I'm not aware of an English translation of this book, so I expect I'll end up translating it myself. I'll probably start with my favourite bits and then fill in the gaps. I'll put some samples in here in the hope that someone will see it and like it. Apart from anything else, I have no idea how one goes about publishing these things. The book is very old, so maybe the Italian text is in the public domain... hmm.
Anyway, the book is by "Vamba", whose real name was Luigi Bertelli. The book was originally published as a series in the Giornalino della Domenica in 1907, and in book form in about 1920.
The Italian version is on-line thanks to Liber Liber.
As I say somewhere on my home page, this book is possibly the best Italian children's book around. When I lived in Rome, I asked people to recommend children's books to me, and this was on everybody's list.
Well, actually, so was Cuore, which is ghastly. But I digress.
I'm working from the "Biblioteca Universale dei Ragazzi" edition, easily obtainable in any decent bookshop in Italy. I paid 9000 lire for a copy in 1993. More expensive and larger format editions with at least some colour illustrations are also available, but I'm not sure they contain the footnotes found in the BUR edition. In Rome, try Feltrinelli in Largo Argentina, Via del Babuino or just north of Piazza della Repubblica, or Rizzoli in Largo Chigi (about halfway up Via del Corso). I've also seen it on sale in La Cittą del Sole, Rome's best toyshop, in Via della Scrofa (which is between the Pantheon and Piazza Navona).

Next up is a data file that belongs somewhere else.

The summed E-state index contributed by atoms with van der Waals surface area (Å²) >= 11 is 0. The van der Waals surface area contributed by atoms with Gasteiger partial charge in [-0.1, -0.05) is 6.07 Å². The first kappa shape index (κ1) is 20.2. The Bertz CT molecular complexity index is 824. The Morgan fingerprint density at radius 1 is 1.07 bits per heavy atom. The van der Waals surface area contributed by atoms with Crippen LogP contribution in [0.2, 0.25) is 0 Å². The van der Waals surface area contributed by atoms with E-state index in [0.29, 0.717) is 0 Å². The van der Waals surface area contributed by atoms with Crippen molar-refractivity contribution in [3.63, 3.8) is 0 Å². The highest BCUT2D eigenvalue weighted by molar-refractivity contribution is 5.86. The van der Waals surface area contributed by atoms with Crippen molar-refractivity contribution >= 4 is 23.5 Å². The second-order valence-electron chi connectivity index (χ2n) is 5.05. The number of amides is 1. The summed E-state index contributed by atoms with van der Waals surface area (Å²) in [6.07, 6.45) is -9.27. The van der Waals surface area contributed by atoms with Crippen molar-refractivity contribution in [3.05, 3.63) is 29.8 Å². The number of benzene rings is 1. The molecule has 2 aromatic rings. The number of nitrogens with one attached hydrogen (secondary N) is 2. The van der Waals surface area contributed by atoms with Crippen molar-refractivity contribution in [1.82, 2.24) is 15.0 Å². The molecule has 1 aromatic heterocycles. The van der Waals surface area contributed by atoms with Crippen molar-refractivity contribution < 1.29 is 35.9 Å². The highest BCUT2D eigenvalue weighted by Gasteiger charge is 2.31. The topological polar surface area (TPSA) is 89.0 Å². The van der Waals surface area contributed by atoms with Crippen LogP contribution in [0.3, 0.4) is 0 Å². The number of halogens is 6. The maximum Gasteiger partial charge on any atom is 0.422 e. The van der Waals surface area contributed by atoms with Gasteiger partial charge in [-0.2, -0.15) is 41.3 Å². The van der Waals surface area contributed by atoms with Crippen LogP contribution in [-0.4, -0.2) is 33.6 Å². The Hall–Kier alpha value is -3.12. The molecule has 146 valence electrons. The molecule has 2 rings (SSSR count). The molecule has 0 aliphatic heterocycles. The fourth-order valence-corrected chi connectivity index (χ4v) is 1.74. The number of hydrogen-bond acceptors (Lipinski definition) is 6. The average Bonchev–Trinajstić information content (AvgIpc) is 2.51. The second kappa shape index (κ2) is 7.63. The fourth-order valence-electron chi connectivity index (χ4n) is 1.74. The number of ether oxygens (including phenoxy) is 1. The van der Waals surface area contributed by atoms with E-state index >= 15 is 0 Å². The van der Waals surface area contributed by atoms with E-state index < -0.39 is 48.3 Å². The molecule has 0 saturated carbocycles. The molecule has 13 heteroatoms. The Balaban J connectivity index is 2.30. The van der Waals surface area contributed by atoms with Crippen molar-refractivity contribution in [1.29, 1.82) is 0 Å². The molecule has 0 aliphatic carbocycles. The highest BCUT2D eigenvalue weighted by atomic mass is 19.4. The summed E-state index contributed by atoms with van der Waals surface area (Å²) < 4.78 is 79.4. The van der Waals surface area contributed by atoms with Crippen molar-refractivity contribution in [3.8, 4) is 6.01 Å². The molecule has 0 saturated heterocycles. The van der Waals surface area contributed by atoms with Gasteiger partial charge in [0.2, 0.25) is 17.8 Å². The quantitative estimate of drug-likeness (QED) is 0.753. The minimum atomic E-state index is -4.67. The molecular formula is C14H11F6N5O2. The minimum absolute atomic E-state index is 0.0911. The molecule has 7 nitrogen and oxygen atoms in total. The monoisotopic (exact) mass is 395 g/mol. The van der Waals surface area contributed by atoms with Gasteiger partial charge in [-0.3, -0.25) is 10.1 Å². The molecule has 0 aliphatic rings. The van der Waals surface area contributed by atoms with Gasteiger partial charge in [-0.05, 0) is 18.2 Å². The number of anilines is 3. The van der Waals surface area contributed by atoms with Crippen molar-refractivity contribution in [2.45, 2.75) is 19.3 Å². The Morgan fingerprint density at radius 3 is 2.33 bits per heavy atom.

I've now split this document up so that each .html file is one day from the diary, but for now here I've only actally translated a few scenes mostly from about two-thirds of the way through the book, covering most of the "Maralli-Venanzio incident".
Anything in square brackets is a comment added by me.
You should be able to estimate how far I am from finishing my first pass through the book by counting the blank entries. I'll worry a lot more about correctness etc. the second time through. I'll be asking Italian friends for help with some of the bits I'm not too sure about. I'd be interested to receive comments from anyone who reads this. Can anyone think of a snappy way to translate "Viva la pappa col pomodoro!"? "Hooray for tomato soup!" (suggested by Claudia di Giorgio) is the best I've heard so far.
Giovanni Vanucci has sent me a translation of September 21, and the following explanation of what "pappa col pomodoro" actually is:
It is an old-fashioned first course made by soaking all the leftover bits of two- to six-day old bread into hot vegetable broth, with appropriate condiments (such as tomato sauce) to make it palatable and mask the stale-bread flavor. It can, actually, be quite tasty; but it is a poor man's dish dating back to the days when a humble lifestyle was the norm in Italy.
He suggests calling it "gruel", but that makes me think of Oliver Twist.
Bear in mind that the book is set in 1905, when a thousand lire was a considerable sum of money. When sums of money are mentioned, imagine that one lira is about one pound or one dollar.
Note that I will sometimes/often leave this file in a bit of a state, with links to images I haven't scanned in yet, or whatever. I apologise in advance for anything which interferes with your reading enjoyment... Last update: October 1996.
Quick access to later sections:
The reading of Venanzio's will